“I believe that the courts have spoken,” he said, “and Hoosiers who know me well know I will always believe in the importance of traditional marriage but I will always uphold the rule of law.”

He went on to say that “the Supreme Court’s decision against considering Indiana’s appeal effectively changes the law in our state.”

The governor said that people are free to disagree with court decisions but they are not free to disobey them.

Governor Pence conducts Canadian trade mission

October 8th, 2014 at 5:27 pm by under Jim Shella's Political Blog

Mike Pence went on his fourth foreign trade mission as governor Wednesday, a 1-day visit to Canada.

Gov. Pence led a delegation to Toronto for a series of meetings with investors, a high government official, and plans to host a reception for companies looking to do business in Indiana.  It will take place at the home opener for the Toronto Maple Leafs.

The biggest accomplishment of the trip is the announcement by Skjodt Barrett Foods that it will expand a plant in Lebanon with the help of state tax credits and training grants.

The specialty foods manufacturer already employs 325 in Lebanon and will add almost a hundred more to go along with a $44 million investment.

The governor explained his role in the deal in a phone call from Toronto.

“I don’t think it was necessary to be here to seal the deal,” said Pence, “but I think it was important to be here to seal the deal.”

He said, “The ability to travel to all points on the map to tell Indiana’s story is something that I consider not only a privilege but I consider it really an important aspect of my job as governor.”

The Pence visit to Canada follows trade missions to England and Germany earlier this year.  He went to Japan last year.

The governor said he’s working on plans to visit both Europe and Southeast Asia in the future but wouldn’t say where he’s headed next.

Statewide political ads arrive late in the season

October 8th, 2014 at 5:22 pm by under Jim Shella's Political Blog

The first statewide political ads of the 2014 election hit the airwaves this week.  They arrive with less than four weeks remaining in the campaign.

It’s just one example of a lack of interest in this year’s race.

“Sometimes shorter is better,” says  Democrat Beth White in an ad in the race for Secretary of State that broke the ice.  Before it hit the air, the only political ads of the season were targeted to smaller audiences on cable channels.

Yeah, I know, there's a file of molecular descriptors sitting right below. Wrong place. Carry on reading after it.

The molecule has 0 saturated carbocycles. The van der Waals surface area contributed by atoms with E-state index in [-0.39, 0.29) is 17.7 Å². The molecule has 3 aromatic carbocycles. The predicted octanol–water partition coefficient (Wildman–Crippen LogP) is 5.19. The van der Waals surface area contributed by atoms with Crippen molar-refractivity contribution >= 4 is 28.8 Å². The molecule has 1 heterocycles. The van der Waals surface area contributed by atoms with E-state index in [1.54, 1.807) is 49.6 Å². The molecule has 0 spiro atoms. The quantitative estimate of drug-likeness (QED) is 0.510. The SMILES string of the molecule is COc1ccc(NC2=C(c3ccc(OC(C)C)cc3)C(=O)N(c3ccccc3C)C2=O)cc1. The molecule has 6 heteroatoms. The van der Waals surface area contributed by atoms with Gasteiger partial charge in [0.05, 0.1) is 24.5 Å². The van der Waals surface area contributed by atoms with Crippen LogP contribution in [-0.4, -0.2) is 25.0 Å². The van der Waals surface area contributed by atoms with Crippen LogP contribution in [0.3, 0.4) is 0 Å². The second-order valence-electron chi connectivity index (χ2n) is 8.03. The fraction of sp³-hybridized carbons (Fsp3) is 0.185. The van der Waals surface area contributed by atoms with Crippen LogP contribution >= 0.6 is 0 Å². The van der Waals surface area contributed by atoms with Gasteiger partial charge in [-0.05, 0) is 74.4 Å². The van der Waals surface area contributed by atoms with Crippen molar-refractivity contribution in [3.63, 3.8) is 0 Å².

We found Porter Anderson voting at the City County Building.  “I know everybody need to get out and vote,” he said.  “Every vote counts.”
He’s keyed in to the election but there are not many like him.

In the first day of early voting there 112 voters compared to 164 in 2010, the last off year election.  It means voting is off by almost a third.

“I haven’t seen a lot of yard signs.  I haven’t seen a lot of interest,” said another voter, Rick Freeman.

In the May primary only 13% of voters went to the polls statewide.  Here in Marion County just 8% showed up.

Even though it’s an off year election, that’s still a big contrast to what happened in 2008 when there were long lines for both early voting and on Election Day in both the primary and the general elections.

But, in case you care, more ads are coming.  Suzanne Crouch, the Republican running for State Auditor is now on the air with an ad that features her red glasses.

“So when you see the red glasses,” the narrator says, “remember Suzanne Crouch is looking out for you.”

The lack of interest comes in part because there is no race for U.S. Senate this year.  But, also, campaigns are spending more of their money behind the scenes in voter identification and get out the vote efforts that aren’t visible to the public.

Nevertheless, for political junkies this, at least so far, is the worst election in memory.


October 3rd, 2014 at 11:49 am by under Jim Shella's Political Blog

Tim Berry is the Republican today as the Indiana Week in Review panel tackles these topics:

  • President Obama in Gibson County
  • President Obama flying in and out of Gary
  • New first offender program for Indiana prison inmates
  • No word from the Supreme Court on Indiana’s gay marriage case
  • The potential for lifting the TV blackout of the Indy 500